Sticky cotton's not new, nor is it limited to the western crop. Rather, notes Eric Hequet, the problem dates back to the 1940s, first occurring overseas, then in the U.S., and then worldwide.
“Indications are that 10 percent of the world's cotton production has some level of stickiness,” the assistant director of the International Textile Center at Texas Tech University, Lubbock, told those attending the recent Western Farm Press-sponsored Pima Cotton Production Summit at Visalia, Calif.
The most common cause of stickiness is from insect-specific sugars, Hequet noted.
“While cotton lint itself contains sugars, this is normal and generally causes no problem. Sugars from insect excretions are responsible for 90 percent to 95 percent of the contamination causing stickiness. Naturally-occurring stickiness that can be caused by weather conditions will usually disappear over time, but insect-caused stickiness is there forever; it won't go away.”
The stickiness problem is exacerbated, Hequet said, by the difficulty in detecting it in the field or in the ginning and spinning processes.
“Problems occur in spinning when these deposits accumulate on the machinery, causing yarn breakage, shutdowns, and loss of production. If there's only a slight level of stickiness, they may be able to continue spinning, but will still get imperfections in yarn and fabric.”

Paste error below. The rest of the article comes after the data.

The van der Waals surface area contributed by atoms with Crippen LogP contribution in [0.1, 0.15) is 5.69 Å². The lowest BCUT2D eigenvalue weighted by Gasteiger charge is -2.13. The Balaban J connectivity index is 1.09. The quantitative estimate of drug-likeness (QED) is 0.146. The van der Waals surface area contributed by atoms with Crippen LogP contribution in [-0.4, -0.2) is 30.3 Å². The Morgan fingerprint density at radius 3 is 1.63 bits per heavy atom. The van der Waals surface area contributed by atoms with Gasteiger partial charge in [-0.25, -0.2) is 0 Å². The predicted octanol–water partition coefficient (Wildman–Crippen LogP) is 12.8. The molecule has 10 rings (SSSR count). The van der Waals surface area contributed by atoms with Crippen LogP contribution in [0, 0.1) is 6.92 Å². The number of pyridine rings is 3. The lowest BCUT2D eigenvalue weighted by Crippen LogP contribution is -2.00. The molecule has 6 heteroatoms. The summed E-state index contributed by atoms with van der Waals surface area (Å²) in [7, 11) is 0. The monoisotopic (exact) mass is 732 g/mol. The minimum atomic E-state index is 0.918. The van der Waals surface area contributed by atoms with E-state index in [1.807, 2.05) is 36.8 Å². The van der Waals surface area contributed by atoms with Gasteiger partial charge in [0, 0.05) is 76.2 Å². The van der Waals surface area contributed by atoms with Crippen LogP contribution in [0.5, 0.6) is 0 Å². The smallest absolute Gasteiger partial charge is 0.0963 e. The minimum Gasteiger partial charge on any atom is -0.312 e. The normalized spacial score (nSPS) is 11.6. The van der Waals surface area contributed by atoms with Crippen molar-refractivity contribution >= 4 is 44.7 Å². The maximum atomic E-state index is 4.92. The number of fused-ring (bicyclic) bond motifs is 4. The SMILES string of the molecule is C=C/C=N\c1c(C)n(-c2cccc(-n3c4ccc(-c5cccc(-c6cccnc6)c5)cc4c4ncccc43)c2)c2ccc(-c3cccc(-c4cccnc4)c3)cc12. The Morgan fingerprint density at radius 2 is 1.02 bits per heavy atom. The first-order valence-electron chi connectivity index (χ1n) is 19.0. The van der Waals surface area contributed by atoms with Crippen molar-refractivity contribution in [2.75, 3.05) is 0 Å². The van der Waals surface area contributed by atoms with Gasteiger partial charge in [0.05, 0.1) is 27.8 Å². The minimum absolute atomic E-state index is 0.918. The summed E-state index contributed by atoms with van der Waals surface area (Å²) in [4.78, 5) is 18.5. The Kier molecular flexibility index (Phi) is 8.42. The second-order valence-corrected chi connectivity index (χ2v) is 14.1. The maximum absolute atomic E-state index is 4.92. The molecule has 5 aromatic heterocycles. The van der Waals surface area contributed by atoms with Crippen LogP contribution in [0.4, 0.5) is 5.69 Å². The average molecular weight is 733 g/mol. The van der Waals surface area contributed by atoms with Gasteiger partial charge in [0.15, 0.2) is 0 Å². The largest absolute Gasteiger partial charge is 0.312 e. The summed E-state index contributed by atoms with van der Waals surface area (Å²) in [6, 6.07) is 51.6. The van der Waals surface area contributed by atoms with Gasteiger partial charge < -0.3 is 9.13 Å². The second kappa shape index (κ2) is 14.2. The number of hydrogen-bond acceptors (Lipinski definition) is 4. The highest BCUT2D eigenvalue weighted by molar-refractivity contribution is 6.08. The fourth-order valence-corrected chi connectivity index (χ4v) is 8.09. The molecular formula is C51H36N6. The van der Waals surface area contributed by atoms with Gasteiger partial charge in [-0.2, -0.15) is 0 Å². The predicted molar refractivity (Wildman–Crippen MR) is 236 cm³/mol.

There are several different testing methods to detect sugars in cotton, Hequet said, but none is effective in predicting stickiness in the milling process. Some testing machines used by mills are very effective, but very expensive “and even the best instrumentation available still takes too much time and slows the process.”
And even though instrument testing can give good information about stickiness, “we still need to know the insect that caused the contamination.”
Trehalulose, sugar from whitefly excretions, becomes sticky at far lower temperatures, and thus more troublesome, than sugar from aphids, Hequet noted, although aphid sugar can cause milling problems in heavy concentrations.
“It's my sense, from the stickiness problems that we've seen, that there were a lot more whiteflies that should have been treated,” he said.
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